Introduction to the Dry Invertebrate Store at the Museum of Zoology

Drawer of shells from the Dry Invertebrate store

Drawer of shells from the Dry Invertebrate store

Tom White, Collections Assistant at the Museum of Zoology, writes:

Here in the Museum of Zoology, the work of packing up the stores ahead of the redevelopment of the ARUP building has begun in earnest. The first task for our Dry Invertebrate Store is to sort out the considerable number of sediment samples that have accumulated over the years.  These samples are by-products of palaeontological research in the Museum – to find fossils, you have to collect and process material from a variety of deposits, ranging from relatively modern sands and gravels to ancient rocks.

Sediments from research at the Museum of Zoology

Sediments from research at the Museum of Zoology

Once the fossils of primary interest to the researcher have been extracted, examined and curated, the issue of what to do with the remaining residues can be problematic.  Should they be archived in case they can be of further use to future scientists?  Should they be sent to other specialists interested in different aspects of the material?  In some cases, we might decide that the samples have no further value and the residues can be thrown away.  Those still considered to be important will be moved to a storage facility at the Sub-department of Animal Behaviour at Madingley, where a lot of important Pleistocene sediment samples are already kept.

There is a wealth of samples from important fossil localities to look through, and I will keep readers up to date with the latest (re)discoveries!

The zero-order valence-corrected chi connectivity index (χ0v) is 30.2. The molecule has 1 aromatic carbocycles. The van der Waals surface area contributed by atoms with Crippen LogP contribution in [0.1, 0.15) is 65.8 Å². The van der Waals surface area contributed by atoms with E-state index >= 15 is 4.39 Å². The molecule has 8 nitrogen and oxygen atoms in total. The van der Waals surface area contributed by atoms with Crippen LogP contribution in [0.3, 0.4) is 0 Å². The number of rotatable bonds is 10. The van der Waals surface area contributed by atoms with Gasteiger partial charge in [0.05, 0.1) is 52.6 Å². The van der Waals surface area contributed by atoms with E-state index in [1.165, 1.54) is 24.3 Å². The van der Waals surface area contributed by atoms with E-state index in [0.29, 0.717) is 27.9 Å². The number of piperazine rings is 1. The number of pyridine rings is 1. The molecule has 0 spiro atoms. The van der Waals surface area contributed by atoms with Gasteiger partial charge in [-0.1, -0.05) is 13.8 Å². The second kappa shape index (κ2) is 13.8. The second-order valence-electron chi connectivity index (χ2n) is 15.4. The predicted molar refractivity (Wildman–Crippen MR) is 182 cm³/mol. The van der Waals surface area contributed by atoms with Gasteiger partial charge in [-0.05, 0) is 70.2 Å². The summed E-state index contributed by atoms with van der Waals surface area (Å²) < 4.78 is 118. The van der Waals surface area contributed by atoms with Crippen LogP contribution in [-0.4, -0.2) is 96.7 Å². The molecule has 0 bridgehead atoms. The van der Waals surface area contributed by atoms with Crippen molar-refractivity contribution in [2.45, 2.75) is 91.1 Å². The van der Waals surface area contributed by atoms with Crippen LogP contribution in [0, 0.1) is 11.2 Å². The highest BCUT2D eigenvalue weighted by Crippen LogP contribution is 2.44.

Brunton, Matmar and the MAA

© Museum of Archaeology and Anthropology

Brunton, Matmar and the Museum of Archaeology and Anthropology

Eleanor Wilkinson, Collections Assistant at the Museum of Archaeology and Anthropology writes:

As part of the Store Stories project, the archaeology section of the Museum of Archaeology and Anthropology (MAA) has begun work on repacking and updating its catalogue on the material excavated by Guy Brunton at the site of Matmar in Upper Egypt.

Brunton excavated at Matmar over two seasons (1929/30 and 1930/31) and it was thanks to the then curator of the MAA, Louis Colville Gray Clarke that a significant number of excavation finds came to the museum. This material ranges from beads and scarabs to roofing and door bolts, dating across all periods of Egyptian antiquity.

The MAA’s involvement in Store Stories will be to better pack and catalogue Brunton’s Matmar material, enabling these important objects to be more easily accessible to visitors to the Keyser Workroom and be stored to conservation standard – cotton wool being the bane of its existence! We will keep readers up to date each week with information on how our repacking is progressing and what we have unearthed in the latest box we have opened…


Store Stories Project Begins

© University Museum of Zoology, Cambridge

Drawer of pea clams in the dry invertebrate store of the Museum of Zoology

The Store Stories project begins this week, with collections staff in the Museum of Zoology, Museum of Archaeology and Anthropology, and the Whipple Museum of the History of Science working on parts of their huge collections kept in their stores and sharing stories found there. Regular posts will keep you up to date on their progress, and show some of the tales of objects and the work done behind the scenes.